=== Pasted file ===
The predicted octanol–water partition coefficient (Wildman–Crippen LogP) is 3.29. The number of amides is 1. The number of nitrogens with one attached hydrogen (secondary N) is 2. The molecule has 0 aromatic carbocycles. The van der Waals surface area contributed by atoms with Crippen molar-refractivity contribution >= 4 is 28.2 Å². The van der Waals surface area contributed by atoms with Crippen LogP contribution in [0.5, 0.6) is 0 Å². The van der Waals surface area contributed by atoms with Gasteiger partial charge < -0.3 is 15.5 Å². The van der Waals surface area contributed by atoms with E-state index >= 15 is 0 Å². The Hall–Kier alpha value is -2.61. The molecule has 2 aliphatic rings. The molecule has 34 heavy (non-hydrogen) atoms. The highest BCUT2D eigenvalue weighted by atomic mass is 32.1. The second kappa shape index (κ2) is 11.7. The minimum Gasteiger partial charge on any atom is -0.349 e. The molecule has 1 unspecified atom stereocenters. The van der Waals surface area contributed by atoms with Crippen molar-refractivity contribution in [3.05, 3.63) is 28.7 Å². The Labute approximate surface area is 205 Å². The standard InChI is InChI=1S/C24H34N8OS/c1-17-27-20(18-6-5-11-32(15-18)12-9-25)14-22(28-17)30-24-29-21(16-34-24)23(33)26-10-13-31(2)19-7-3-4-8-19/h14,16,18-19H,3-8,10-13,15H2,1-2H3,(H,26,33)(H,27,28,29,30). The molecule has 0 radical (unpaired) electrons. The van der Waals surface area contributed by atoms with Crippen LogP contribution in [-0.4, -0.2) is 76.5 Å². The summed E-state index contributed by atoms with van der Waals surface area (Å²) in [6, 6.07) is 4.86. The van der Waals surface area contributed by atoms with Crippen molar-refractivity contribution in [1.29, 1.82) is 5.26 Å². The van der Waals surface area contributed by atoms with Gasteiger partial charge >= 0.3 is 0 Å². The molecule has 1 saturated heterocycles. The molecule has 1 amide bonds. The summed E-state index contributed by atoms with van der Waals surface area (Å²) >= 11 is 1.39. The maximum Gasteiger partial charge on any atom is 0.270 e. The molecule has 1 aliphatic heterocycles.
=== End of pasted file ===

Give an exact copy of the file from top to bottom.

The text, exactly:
The predicted octanol–water partition coefficient (Wildman–Crippen LogP) is 3.29. The number of amides is 1. The number of nitrogens with one attached hydrogen (secondary N) is 2. The molecule has 0 aromatic carbocycles. The van der Waals surface area contributed by atoms with Crippen molar-refractivity contribution >= 4 is 28.2 Å². The van der Waals surface area contributed by atoms with Crippen LogP contribution in [0.5, 0.6) is 0 Å². The van der Waals surface area contributed by atoms with Gasteiger partial charge < -0.3 is 15.5 Å². The van der Waals surface area contributed by atoms with E-state index >= 15 is 0 Å². The Hall–Kier alpha value is -2.61. The molecule has 2 aliphatic rings. The molecule has 34 heavy (non-hydrogen) atoms. The highest BCUT2D eigenvalue weighted by atomic mass is 32.1. The second kappa shape index (κ2) is 11.7. The minimum Gasteiger partial charge on any atom is -0.349 e. The molecule has 1 unspecified atom stereocenters. The van der Waals surface area contributed by atoms with Crippen molar-refractivity contribution in [3.05, 3.63) is 28.7 Å². The Labute approximate surface area is 205 Å². The standard InChI is InChI=1S/C24H34N8OS/c1-17-27-20(18-6-5-11-32(15-18)12-9-25)14-22(28-17)30-24-29-21(16-34-24)23(33)26-10-13-31(2)19-7-3-4-8-19/h14,16,18-19H,3-8,10-13,15H2,1-2H3,(H,26,33)(H,27,28,29,30). The molecule has 0 radical (unpaired) electrons. The van der Waals surface area contributed by atoms with Crippen LogP contribution in [-0.4, -0.2) is 76.5 Å². The summed E-state index contributed by atoms with van der Waals surface area (Å²) in [6, 6.07) is 4.86. The van der Waals surface area contributed by atoms with Crippen molar-refractivity contribution in [1.29, 1.82) is 5.26 Å². The van der Waals surface area contributed by atoms with Gasteiger partial charge >= 0.3 is 0 Å². The molecule has 1 saturated heterocycles. The molecule has 1 amide bonds. The summed E-state index contributed by atoms with van der Waals surface area (Å²) >= 11 is 1.39. The maximum Gasteiger partial charge on any atom is 0.270 e. The molecule has 1 aliphatic heterocycles.